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Pre-departure Feels

1 Jan 2017


My name is Rosemary Newsome and I am studying abroad in Nice, France in Spring 2017.

How do I encapsulate what I am most excited for in a single blog post? I mean, of course I am excited for all of the things one would expect for someone getting ready to go to France. I’m excited for the food: Hello macaroons, fresh seafood, bread, assortments of delectable pastries . . . okay now I’m getting hungry. I’m excited for the views of Nice: the colorful architecture, the beach, historic monuments (pretty much all things I cannot find in my home states of Kansas and Texas). I’m excited to be able to travel to cool places on the weekends: within France, I’m hoping to check out Annecy, Strasbourg, and Bordeaux. Otherwise, Italy and Austria are at the top of my list.

However, I am most excited for the things that I am struggling to precisely articulate. How do I describe the relationships I anticipate developing? The lifelong friendship I sincerely hope to develop with my host lady over a shared appreciation for French baguettes and a mutual understanding of sharing a cramped space? What about the connection felt with my peers over a comparison of different lifestyles and experiences?

And how can I properly convey my excitement to see my mother two months from now when she relieves me from a spell of homesickness with a lovely break spent road-tripping through the south of France?

How can I explain the excitement I feel from experiential learning? When I’m able to draw connections between the history I will witness in museums with what I have learned in school about artists like Cézanne? When I get to envision historical events such as WWll by being able to see where they took place and learn about them from monuments?

I suppose that what I’m looking forward to the most is the intangible feelings I will get from such experiences, not necessarily the experiences themselves. I have found that while food is digested and sights become unseen, the lessons you learn and the people you meet along the way are the most important and valuable aspects of study abroad because they stay with you forever.

First, I have to get myself to Nice though. Let me just say, it’s hard to prepare to leave for FIVE MONTHS. Especially when you have to say goodbye to two places (TCU and Kansas). I know, I know. I’m probably being a baby. People do this all the time. And for even longer amounts of time! But still. This is crazy. There’s not one right way to do it, but here’s how I went about leaving home:

Step 1: Say goodbye to TCU friends. A typical goodbye conversation with a peer: Person X—“Bye, Ro! See you in January!” Me—“Bye, ____! See you then! Happy holidays!” Me in my head—“Well more like see you next August (or never if you’re a senior) but haha it’s fine.”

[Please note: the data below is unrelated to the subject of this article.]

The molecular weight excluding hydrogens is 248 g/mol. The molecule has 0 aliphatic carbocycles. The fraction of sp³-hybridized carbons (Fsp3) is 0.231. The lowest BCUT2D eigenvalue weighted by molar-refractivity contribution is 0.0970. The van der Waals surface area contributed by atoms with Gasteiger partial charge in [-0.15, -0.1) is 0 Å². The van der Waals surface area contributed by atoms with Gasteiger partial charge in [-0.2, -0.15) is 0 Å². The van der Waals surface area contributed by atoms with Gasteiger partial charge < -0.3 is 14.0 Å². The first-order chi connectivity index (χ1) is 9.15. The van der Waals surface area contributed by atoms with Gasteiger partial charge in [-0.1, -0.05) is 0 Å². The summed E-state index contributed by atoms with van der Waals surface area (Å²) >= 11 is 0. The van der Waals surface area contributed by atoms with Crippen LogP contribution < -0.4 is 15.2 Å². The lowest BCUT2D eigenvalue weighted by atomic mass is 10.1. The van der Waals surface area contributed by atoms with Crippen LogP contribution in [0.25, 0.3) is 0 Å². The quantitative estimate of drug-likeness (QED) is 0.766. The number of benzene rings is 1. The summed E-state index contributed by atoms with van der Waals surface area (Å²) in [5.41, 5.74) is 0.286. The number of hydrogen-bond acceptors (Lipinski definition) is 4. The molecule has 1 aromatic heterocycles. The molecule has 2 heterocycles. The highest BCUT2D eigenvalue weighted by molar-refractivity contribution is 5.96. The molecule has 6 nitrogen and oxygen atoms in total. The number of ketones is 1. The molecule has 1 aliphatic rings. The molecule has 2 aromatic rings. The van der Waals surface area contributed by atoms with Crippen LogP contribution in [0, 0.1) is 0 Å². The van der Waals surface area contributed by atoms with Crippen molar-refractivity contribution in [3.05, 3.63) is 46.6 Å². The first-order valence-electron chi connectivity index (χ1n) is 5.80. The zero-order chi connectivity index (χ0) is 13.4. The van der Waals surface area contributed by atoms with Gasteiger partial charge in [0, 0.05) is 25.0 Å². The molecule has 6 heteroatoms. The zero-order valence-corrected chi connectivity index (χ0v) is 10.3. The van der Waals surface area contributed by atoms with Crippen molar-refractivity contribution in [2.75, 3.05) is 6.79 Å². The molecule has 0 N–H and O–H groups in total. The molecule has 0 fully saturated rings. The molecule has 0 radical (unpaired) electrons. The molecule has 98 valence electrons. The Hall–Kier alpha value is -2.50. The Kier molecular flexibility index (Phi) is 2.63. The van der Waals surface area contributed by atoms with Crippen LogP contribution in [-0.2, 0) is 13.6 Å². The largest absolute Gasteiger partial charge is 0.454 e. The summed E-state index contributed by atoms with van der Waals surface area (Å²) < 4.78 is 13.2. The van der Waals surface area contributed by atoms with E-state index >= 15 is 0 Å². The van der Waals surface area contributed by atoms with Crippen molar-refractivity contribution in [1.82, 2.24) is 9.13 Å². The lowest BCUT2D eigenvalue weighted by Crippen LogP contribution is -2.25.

So clearly this step didn’t go so great for me; I’m not very good at the whole sentimental thing. I mean for Pete’s sake I’m not dying or anything! However, I made sure that before I left, I saw or wrote a letter to the people I care about the most.

Step 2: Gather travel supplies and random essentials. It honestly amazes me how much you have to take with you abroad in order to be prepared for all of the “what if” situations you could find yourself in—and it doesn’t help when you have a mom with an overactive imagination. Thus, I’m heading to France with plenty of over-the-counter medicine (who knows what I’ll be eating), a satin pillowcase (I think this is for sanitary purposes?), a cute, Texas-y dishtowel (seemed like a practical housewarming gift for my host lady), and a kindle (because five months without reading material is absurd to me), among other random things.

Step 3: Contact my host family. Studying abroad seemed (and still does seem) surreal to me, especially before I knew the details about schooling and housing. However, once I received my housing assignment (let’s be honest, I immediately Google Earthed my address to see where I would be calling home) and contacted my host family, the whole experience became a lot more real, and started feeling less like some nebulous event in the indefinite future. I learned that my host family does not really speak English at all. Bad news: I’m not great at French. Good news: I’m going to be great at French by the time this is over! I cannot wait to meet them.

Step 4: Lay out outfits. Quite a monumental task. Basically, I went for pieces in neutral colors that would layer nicely. Although I may be wearing some variation of a “groutfit” (entirely grey outfit) everyday, I’m hoping that at least I’ll look decently European. I’m also bringing a lot of dresses because instead of planning pants and a shirt, you can just wear a dress—double the coverage for the price of one. Plus, dresses are much comfier.

Step 5: Say goodbye to my family (and try not to cry about leaving my dog). This is probably the hardest step in the process. However, saying goodbye is much easier when the people you’re leaving are so excited for you. I can’t begin to explain what a blessing it is to have parents who have supported this crazy endeavor throughout the entire process. What a difference it makes to hear “I’ll miss you so much” vs. “I’m so jealous of what you get to do!” I know that I’m stoked for this adventure, and I’m so appreciative to have friends and family who are equally stoked for me.

Au revoir!

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